Digital Top Stories

PRS announces new deal with YouTube

By | Published on Thursday 22 August 2013

PRS For Music

The UK music publishing sector’s collecting society PRS For Music yesterday announced a new deal with YouTube, which will cover the use of songs represented by the rights body across the Google-owned video platform – including in official music videos, live footage and when synced in user-generated content – in no less than 130 countries.

It’s a pretty wide-ranging deal, both in terms of the kinds of usage of represented songs it covers, and the number of territories in which the licence will apply, 130 across Europe, the Middle East and North Africa.

PRS was one of the first collecting societies to licence YouTube back in 2007 and, with the exception of one wobble when a dispute over royalty levels threatened to scupper the partnership, the two organisations have generally enjoyed a good relationship, even if some of the songwriters and independent publishers PRS represents still have some reservations about the way the video site operates.

Confirming the new deal, PRS top man boss guy Robert Ashcroft posted a video to YouTube (well, he probably should have done) to declare: “Streaming is a key growth area for PRS For Music, helping drive our online revenues to over £50 million in 2012. YouTube’s vast reach around the world offers our publishers and songwriters a unique stage and music lovers access to millions of songs. I am delighted we have reached such an important multi-territory agreement”.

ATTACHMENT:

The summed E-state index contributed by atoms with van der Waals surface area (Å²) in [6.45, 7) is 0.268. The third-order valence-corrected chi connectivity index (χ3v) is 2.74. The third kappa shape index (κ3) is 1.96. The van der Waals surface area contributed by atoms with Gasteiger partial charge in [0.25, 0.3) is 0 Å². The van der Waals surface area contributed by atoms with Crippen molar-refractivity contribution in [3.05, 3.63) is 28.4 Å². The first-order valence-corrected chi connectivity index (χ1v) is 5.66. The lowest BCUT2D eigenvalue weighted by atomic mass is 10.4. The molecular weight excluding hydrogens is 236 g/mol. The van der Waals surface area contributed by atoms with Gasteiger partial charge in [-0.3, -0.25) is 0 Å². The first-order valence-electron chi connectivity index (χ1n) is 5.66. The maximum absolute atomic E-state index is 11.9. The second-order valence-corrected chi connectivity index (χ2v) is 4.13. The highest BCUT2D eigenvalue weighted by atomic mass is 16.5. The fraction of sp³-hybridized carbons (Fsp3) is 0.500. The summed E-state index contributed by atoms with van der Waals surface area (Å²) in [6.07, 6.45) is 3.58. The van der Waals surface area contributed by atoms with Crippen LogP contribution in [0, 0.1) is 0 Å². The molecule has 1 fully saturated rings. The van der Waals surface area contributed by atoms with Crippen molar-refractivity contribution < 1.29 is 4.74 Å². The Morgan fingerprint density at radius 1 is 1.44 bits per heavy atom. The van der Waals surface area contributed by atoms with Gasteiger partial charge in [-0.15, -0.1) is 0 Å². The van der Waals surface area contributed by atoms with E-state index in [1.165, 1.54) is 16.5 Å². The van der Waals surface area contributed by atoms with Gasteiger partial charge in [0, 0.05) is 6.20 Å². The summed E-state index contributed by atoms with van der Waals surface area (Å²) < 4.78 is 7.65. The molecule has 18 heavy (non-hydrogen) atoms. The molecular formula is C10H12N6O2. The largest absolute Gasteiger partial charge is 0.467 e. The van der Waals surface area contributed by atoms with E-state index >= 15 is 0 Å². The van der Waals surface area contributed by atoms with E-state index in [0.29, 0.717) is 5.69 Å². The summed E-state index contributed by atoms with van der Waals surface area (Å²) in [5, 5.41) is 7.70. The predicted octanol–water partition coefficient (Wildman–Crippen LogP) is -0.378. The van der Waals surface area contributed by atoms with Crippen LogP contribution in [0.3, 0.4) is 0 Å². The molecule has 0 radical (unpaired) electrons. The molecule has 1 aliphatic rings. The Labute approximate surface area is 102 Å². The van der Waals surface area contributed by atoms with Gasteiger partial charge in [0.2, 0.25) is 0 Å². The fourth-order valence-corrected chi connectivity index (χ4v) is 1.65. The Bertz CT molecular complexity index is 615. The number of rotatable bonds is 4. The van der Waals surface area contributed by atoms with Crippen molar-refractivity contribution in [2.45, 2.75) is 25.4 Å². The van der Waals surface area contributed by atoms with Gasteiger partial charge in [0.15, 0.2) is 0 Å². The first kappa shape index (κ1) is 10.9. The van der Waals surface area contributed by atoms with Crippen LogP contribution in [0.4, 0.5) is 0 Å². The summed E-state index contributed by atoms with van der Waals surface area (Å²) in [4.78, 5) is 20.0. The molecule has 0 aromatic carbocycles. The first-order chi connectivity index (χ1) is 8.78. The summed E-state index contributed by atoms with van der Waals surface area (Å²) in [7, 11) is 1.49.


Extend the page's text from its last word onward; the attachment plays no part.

He added: “The issue of remuneration from streaming services remains a key one for our members and the further evolution of our licensing relationship with YouTube will help ensure continued growth in royalties for our members from one of the world’s leading video platforms”.

Meanwhile YouTube’s Director Of Global Music Partnerships got out his guitar and sang the following falsetto (well, he probably should have done): “We’re delighted to renew our successful partnership with the PRS For Music. This means the UK’s music publishers, songwriters and composers can continue to reach new and existing fans on YouTube and the passionate YouTube community can keep enjoying listening to music and discovering new artists online”.



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